word-forming element meaning "river," from Greek potamos "river," perhaps literally "rushing water," from PIE root *pet- "to rush, to fly."
Entries linking to potamo-
Also petə-, Proto-Indo-European root meaning "to rush, to fly."
It forms all or part of: accipiter; appetence; appetite; apterous; apteryx; archaeopteryx; asymptote; centripetal; Coleoptera; compete; competent; eurypterid; feather; helicopter; hippopotamus; Hymenoptera; impetigo; impetuous; impetus; iopterous; Lepidoptera; ornithopter; panache; panne; pen (n.1) "writing implement;" pennon; peripeteia; perpetual; perpetuity; petition; petulance; petulant; pin; pinion; pinnacle; pinnate; pinniped; potamo-; potamology; propitiation; propitious; ptero-; pterodactyl; ptomaine; ptosis; repeat; symptom.
It is the hypothetical source of/evidence for its existence is provided by: Sanskrit pattram "wing, feather, leaf," patara- "flying, fleeting;" Hittite pittar "wing;" Greek piptein "to fall," potamos "river, rushing water," pteron, pteryx "feather, wing," ptilon "soft feathers, down, plume;" Latin petere "to attack, assail; seek, strive after; ask for, beg; demand, require," penna "feather, wing;" Old Norse fjöðr, Old English feðer "feather;" Old Church Slavonic pero "feather;" Old Welsh eterin "bird."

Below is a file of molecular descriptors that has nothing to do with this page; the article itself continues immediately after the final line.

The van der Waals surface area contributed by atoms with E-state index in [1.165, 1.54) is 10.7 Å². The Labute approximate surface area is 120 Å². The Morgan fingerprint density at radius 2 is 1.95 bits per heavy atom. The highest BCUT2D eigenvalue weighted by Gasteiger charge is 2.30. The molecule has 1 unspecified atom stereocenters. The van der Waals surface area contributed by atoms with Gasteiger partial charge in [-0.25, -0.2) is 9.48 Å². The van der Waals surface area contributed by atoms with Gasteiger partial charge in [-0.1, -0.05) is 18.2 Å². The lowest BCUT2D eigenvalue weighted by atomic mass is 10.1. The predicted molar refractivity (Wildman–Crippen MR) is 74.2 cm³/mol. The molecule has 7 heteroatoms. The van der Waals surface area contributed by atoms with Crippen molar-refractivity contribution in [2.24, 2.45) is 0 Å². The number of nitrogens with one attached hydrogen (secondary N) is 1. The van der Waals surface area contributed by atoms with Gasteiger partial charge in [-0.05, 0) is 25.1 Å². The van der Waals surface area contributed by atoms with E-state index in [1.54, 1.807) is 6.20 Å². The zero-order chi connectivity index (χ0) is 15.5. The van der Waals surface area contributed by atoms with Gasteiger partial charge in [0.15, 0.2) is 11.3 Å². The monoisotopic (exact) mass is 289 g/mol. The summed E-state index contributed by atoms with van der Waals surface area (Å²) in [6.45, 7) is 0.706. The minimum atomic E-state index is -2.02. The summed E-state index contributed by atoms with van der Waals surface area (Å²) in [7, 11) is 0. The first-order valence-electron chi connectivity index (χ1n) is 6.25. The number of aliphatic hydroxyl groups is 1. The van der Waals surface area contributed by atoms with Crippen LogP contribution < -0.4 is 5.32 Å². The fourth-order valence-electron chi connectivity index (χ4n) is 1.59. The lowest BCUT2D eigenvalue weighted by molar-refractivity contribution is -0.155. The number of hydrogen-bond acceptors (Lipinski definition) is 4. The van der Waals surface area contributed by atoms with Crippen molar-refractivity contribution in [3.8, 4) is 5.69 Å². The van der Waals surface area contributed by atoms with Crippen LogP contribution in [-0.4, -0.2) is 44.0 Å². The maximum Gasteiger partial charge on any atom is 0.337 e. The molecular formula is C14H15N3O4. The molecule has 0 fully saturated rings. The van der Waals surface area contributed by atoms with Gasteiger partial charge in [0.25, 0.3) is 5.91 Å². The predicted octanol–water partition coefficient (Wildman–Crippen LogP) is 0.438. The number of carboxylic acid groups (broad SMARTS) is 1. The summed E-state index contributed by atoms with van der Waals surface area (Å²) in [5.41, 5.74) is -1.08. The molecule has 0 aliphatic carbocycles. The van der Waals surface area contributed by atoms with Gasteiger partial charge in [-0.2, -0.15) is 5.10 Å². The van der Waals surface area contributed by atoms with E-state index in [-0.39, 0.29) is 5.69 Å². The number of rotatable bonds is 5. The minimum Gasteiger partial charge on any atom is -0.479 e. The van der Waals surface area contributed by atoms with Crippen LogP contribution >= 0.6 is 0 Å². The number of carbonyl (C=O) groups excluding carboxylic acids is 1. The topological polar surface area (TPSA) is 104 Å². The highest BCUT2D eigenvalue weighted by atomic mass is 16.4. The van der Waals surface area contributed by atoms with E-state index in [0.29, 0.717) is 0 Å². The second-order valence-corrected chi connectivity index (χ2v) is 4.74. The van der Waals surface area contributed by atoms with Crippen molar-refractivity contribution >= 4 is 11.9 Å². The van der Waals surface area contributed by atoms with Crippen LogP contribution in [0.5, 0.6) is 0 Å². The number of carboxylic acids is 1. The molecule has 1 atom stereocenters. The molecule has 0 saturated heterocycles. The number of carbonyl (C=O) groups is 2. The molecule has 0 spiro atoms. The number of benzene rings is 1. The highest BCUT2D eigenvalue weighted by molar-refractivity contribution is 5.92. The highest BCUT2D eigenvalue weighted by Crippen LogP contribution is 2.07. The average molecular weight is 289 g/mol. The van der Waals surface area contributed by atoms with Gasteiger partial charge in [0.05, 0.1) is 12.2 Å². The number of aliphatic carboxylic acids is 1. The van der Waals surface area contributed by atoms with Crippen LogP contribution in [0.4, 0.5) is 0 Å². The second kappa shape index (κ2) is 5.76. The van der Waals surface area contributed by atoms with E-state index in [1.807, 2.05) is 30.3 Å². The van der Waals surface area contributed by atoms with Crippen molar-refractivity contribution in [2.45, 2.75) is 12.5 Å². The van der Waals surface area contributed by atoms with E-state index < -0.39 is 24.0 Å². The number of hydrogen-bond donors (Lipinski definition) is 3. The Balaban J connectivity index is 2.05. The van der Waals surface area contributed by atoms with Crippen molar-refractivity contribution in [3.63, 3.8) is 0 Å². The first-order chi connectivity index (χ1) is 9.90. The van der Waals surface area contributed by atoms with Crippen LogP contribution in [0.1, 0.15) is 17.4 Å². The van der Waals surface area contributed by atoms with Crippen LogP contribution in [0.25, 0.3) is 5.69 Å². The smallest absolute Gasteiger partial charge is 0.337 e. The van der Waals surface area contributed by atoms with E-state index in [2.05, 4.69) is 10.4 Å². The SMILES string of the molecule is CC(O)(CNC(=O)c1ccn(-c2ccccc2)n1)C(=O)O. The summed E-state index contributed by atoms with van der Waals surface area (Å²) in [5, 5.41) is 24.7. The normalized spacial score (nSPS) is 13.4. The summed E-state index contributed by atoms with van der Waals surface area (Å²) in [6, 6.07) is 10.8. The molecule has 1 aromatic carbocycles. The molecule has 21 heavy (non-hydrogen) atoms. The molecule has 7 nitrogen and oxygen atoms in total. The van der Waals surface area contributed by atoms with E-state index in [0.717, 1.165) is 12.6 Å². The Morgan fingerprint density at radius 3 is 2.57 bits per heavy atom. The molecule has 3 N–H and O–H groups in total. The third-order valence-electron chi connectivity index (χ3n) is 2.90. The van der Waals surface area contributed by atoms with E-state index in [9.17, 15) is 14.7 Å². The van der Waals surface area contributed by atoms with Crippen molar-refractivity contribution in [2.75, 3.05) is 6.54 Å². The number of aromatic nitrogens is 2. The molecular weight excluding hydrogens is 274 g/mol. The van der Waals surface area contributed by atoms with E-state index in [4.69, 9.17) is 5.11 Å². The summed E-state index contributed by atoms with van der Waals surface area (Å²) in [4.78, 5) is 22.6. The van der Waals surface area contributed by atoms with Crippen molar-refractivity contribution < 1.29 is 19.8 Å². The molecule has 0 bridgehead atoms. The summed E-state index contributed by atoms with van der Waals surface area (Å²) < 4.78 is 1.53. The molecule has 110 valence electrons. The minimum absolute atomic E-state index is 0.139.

omnivorous ungulate pachydermatous mammal of Africa, 1560s, from Late Latin hippopotamus, from Greek hippopotamus "riverhorse," an irregular formation from earlier ho hippos potamios "the horse of the river"), from hippos "horse" (from PIE root *ekwo- "horse") + adjective from potamos "river, rushing water" (see potamo-). Replaced Middle English ypotame (c. 1300), which is from the same source but deformed in Old French. Glossed in Old English as sæhengest. Translated as river-horse in Holland's Pliny (1601).
Ypotamos comen flyngynge. ... Grete bestes and griselich ["Kyng Alisaunder," c. 1300]